The amount of homework students are assigned each night varies greatly across grade levels, schools, school districts, and states. Some students come home burdened with heavy backpacks and hours of work to be completed before the next day. Other students are assigned little to no work to be done at home.
How much homework is too much? How much homework is not enough? Research studies differ greatly on the academic merits of homework. Are there justifiable reasons for assigning homework? Why do some believe teachers should de-emphasize homework? How can teachers incorporate homework as a useful learning tool?
An Ongoing Debate
The battle over homework dates back to the 1880s when a Boston school board limited math homework. More recently, the town of Piscataway, New Jersey, received national attention for its efforts to limit the amount of homework assigned by the teachers. The Piscataway School Board voted to accept 90 minutes of homework as reasonable for middle school students each evening and up to two hours could be allowed each evening for high school students.
Other school districts across the United States followed Piscataway by establishing policies to limit homework assignments. Guidelines vary, but most are similar to the endorsement made by the National PTA and NEA (National Education Association), which specified an amount of ten minutes per grade level per day.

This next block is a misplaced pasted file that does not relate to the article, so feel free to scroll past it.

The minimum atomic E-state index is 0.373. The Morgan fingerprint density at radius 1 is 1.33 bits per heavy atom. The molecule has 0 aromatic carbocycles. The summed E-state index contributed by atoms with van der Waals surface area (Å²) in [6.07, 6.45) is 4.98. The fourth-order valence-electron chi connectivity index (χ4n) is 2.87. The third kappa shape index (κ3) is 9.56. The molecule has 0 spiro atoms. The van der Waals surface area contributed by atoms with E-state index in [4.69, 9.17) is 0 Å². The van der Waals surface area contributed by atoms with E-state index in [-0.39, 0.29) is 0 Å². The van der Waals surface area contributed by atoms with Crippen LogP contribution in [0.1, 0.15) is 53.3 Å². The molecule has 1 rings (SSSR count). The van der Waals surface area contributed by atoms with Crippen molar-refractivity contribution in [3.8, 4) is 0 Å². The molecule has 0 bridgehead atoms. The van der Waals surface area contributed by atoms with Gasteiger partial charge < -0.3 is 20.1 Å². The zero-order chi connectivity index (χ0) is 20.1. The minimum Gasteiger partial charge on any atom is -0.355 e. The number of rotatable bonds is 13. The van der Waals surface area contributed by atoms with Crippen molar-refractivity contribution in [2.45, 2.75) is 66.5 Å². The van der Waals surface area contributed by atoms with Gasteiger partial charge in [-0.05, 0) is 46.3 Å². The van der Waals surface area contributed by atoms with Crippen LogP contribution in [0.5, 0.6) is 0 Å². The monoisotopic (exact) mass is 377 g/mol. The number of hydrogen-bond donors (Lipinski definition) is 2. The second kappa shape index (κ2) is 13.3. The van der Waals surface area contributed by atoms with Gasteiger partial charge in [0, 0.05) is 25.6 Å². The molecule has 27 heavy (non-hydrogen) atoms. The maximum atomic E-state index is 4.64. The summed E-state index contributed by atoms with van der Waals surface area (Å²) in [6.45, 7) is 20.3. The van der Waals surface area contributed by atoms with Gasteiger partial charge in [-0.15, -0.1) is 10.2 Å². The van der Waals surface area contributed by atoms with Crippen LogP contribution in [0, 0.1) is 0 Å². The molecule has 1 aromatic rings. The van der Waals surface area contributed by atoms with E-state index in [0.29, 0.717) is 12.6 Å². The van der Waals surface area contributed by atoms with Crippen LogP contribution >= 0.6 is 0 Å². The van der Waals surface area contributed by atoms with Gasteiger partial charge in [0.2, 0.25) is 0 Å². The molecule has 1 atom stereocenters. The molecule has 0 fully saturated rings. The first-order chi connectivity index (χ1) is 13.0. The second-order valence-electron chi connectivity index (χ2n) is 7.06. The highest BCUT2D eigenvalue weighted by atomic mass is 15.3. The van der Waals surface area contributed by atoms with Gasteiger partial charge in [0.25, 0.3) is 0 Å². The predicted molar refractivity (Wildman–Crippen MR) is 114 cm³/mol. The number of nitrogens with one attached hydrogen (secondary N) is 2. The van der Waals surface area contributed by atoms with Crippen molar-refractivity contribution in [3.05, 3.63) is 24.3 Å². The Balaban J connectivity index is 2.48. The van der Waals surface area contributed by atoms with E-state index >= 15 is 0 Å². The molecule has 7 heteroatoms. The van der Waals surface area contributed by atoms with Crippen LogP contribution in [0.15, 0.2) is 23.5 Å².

Why the Recent Homework Overload?
Homework has increased over the last decade for several reasons. Academic standards have increased in most states, creating a situation where more content must be taught during the school year. To maximize classroom time, homework is used to introduce and learn new skills and concepts, rather than to review material taught in the classroom.
In some cases, parents have pressured teachers for more homework, in hopes that more work will increase performance and increase their child's choices for college.
The trend to compare U.S. students to others across the world has also contributed to a general consensus that U.S. students do not study as much as their international counterparts. In the global economy, for the United States to succeed, it must be able educate its citizens to compete in the "knowledge" sector.
In addition to general trends affecting education, there are many valid reasons for teachers to assign homework to students. Homework can provide the following benefits:
Reasons to De-Emphasize Homework
- Review and practice concepts and skills.
- Prepare for complex or difficult lessons.
- Develop better study habits and skills for higher education.
- Provide additional time for the exploration of a topic.
- Reflect on prior learning.
- Enhance and supplement learning.
- Develop time management skills.
- Foster independent learning.
There are also valid reasons for teachers and schools to consider limiting homework. Like adults, students require a balance between family, school, and extra-curricular activities. The following reasons might contribute to the decision to limit or eliminate homework.
Four Types of Homework